As China ratchets up military drills and courts the friendship of opposition lawmakers, that’s increased concerns that the bill could be used to benefit the Chinese government by revealing private information, said Ming-sho Ho, a professor of sociology at National Taiwan University.

“For many Taiwanese people, you see China pressuring Taiwan both from without and also from within,” Ho said. “People are genuinely worried.”

On Friday, protesters chanted their disapproval from the street while legislators reviewed the bill. Some demonstrators waved signs that said “no discussion, no democracy,” while others sported yellow and black headbands printed with demands to increase transparency and reevaluate the bill point by point.

Chen Chun-xia, a 60-year-old retiree, said she was concerned that the reforms would enable legislators to interrogate her family over their manufacturing business in Taiwan. It was her first time at the protests, and she was expecting a dozen more family members to join her in the evening after work.

“I knew I had to be here when I saw the news,” she said. “This is for my family, for the next generation.”

Calvin Lin, 37, and Monica Chen, 34, who arrived at Friday’s demonstration together, met a decade ago during Taiwan’s Sunflower Movement, a massive protest against a bill to boost trade with China. At that time, the KMT held the presidency and the legislative majority but withdrew the bill after student protesters physically occupied the national legislature for three weeks.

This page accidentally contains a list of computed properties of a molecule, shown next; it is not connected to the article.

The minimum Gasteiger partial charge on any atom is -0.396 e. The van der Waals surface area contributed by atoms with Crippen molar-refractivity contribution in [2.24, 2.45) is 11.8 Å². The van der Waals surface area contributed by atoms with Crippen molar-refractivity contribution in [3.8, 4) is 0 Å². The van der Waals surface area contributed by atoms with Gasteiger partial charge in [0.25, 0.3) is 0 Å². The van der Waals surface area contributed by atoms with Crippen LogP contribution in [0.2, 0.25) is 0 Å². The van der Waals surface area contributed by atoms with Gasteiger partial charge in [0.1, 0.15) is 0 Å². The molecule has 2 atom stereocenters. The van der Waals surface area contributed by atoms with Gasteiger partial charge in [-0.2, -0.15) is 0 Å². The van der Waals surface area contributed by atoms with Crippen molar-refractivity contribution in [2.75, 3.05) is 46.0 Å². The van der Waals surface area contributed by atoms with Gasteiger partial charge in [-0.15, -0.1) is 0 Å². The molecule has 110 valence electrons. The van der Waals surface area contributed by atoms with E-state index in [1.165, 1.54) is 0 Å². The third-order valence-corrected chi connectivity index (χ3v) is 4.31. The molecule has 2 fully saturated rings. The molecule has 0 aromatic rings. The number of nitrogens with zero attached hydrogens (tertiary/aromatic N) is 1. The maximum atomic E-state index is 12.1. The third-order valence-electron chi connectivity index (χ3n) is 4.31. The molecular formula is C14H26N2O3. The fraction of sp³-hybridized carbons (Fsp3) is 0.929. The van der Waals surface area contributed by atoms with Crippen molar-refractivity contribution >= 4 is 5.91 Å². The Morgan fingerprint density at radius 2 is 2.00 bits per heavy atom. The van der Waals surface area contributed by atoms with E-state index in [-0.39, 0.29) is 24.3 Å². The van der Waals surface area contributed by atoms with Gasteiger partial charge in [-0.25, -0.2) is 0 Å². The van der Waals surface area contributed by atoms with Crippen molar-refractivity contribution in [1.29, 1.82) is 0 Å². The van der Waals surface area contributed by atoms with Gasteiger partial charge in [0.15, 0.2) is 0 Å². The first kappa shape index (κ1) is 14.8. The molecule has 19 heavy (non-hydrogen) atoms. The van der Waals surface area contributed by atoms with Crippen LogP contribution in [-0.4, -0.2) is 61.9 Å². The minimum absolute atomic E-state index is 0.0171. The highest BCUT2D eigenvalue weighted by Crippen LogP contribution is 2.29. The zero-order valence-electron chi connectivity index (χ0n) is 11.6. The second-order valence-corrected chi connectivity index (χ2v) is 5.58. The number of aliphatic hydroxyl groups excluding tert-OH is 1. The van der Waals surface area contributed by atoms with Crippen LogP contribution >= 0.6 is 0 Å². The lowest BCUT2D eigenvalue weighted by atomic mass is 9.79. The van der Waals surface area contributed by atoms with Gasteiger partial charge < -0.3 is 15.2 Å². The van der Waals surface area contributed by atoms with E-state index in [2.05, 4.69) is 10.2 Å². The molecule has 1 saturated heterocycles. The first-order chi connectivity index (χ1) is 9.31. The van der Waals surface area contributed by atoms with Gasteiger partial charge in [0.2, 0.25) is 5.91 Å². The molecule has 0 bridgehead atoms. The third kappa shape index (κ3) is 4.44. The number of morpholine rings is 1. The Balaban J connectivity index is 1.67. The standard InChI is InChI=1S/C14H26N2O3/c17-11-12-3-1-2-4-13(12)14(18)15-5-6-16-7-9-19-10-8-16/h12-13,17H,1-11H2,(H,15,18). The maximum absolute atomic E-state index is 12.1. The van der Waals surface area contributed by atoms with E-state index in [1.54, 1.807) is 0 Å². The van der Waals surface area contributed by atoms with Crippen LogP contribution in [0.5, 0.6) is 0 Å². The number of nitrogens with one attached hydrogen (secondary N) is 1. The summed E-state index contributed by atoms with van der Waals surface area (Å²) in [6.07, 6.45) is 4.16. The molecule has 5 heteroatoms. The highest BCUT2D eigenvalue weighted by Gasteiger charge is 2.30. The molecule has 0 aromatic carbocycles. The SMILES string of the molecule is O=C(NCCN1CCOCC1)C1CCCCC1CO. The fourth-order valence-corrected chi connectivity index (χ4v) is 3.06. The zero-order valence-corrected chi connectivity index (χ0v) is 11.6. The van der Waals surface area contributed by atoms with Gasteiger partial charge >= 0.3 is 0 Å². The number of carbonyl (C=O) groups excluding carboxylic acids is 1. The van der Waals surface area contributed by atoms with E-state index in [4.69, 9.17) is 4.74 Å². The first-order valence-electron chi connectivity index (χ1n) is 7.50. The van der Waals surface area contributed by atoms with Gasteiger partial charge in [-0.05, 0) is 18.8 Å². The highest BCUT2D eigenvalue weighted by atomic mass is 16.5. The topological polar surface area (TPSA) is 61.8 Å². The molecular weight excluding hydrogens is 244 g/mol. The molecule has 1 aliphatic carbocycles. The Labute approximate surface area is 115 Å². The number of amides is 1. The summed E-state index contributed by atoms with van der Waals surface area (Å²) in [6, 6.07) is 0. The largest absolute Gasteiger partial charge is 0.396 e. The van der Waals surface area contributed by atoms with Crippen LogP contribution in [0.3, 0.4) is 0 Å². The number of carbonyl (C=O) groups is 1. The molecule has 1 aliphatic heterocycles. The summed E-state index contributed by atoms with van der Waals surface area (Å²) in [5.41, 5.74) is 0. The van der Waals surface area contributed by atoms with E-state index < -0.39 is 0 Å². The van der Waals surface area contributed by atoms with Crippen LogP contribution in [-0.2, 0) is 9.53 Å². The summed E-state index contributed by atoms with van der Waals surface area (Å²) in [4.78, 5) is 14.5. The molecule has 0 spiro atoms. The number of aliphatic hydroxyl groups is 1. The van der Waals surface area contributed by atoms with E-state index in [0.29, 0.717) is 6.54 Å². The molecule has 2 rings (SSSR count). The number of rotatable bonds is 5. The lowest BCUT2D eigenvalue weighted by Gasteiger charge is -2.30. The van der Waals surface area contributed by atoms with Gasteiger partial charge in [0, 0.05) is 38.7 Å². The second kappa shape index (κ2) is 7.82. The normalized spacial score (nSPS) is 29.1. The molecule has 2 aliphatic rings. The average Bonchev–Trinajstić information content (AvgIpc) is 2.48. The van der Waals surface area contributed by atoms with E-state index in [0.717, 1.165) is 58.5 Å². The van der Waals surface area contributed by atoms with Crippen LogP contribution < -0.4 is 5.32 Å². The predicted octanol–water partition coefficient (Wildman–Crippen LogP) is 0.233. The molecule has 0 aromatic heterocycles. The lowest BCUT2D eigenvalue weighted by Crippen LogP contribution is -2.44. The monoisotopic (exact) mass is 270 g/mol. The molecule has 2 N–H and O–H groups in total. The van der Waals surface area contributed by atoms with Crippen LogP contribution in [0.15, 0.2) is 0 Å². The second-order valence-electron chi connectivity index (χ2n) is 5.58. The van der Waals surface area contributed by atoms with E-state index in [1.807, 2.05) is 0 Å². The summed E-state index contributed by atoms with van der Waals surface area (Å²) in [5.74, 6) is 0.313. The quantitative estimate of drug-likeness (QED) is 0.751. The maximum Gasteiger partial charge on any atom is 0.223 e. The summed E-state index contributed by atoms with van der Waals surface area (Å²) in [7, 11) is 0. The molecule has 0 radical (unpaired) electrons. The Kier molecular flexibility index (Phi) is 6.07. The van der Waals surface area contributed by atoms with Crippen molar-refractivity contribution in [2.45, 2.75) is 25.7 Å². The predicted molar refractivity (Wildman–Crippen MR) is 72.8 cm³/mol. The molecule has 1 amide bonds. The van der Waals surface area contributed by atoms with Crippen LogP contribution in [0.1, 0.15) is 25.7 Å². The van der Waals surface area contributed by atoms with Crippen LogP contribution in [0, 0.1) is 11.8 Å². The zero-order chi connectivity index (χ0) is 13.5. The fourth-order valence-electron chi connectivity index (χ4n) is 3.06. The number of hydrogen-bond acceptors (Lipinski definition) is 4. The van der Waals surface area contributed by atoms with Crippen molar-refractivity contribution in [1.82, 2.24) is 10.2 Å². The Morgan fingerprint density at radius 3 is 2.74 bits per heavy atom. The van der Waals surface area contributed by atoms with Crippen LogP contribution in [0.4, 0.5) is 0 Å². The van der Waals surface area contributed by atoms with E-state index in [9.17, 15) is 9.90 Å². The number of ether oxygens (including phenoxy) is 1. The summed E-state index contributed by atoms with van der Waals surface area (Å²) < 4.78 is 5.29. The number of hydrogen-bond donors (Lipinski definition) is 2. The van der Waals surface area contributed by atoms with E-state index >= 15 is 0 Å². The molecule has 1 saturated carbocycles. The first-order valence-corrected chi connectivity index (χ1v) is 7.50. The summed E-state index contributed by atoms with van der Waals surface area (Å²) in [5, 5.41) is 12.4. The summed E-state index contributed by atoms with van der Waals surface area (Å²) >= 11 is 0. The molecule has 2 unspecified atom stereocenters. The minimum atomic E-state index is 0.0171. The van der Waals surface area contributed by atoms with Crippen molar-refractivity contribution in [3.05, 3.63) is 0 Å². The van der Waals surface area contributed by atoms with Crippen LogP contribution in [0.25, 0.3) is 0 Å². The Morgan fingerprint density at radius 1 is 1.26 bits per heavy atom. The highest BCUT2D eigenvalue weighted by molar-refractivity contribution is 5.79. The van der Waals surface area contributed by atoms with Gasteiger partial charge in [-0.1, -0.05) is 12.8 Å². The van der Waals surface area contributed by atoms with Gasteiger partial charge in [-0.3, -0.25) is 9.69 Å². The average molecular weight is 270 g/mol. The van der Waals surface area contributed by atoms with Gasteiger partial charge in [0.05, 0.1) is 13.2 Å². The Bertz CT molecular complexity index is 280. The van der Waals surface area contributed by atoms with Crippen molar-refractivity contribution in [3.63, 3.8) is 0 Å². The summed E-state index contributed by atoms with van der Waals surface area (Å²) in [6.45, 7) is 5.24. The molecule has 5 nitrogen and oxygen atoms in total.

This week’s protests have been more organized, Lin said, and he doesn’t expect the legislature to recall the bill. However, he hopes the demonstrations will encourage more dialogue around governmental reforms. He wore a strip of cloth around his arm that said “Taiwan can only improve without the KMT,” the same slogan he remembers from 10 years ago.

“The most important thing is that the process and the system are fair and healthy,” Lin said, who plans to return to protest with his friends in the coming days. “At least open up the dialogue. That’s the bare minimum.”

“Of course, the parliament can reform, but it’s important to have proper proceedings and discussions,” Chen added.

The first round of discussions, on May 17, turned violent as some lawmakers tried to stop the proceedings. People punched, shoved and tackled each other; five legislators were sent to the hospital.

This week, a group of 30 academics, former U.S. officials and other critics of the reforms released a joint statement that said the proposal grants the legislature excessive power compared with other constitutional democracies and has not been allowed sufficient review by the public or DPP lawmakers.

The KMT has defended the bill as a way to curb corruption and improve checks and balances within Taiwan’s government. At a Thursday news conference, party members said the proposed measures have nothing to do with cross-strait relations and lambasted the DPP for “fearmongering.”

Despite the protests, the KMT and TPP, which make up the majority of the legislature, have enough support to pass the bill when the session continues Tuesday.

“I think the opposition party has made it known that it is going to use its majority for its political purposes,” said Ho, the National Taiwan University professor, “and this is only the beginning.”

Yang is a Times staff writer and Wu a special correspondent.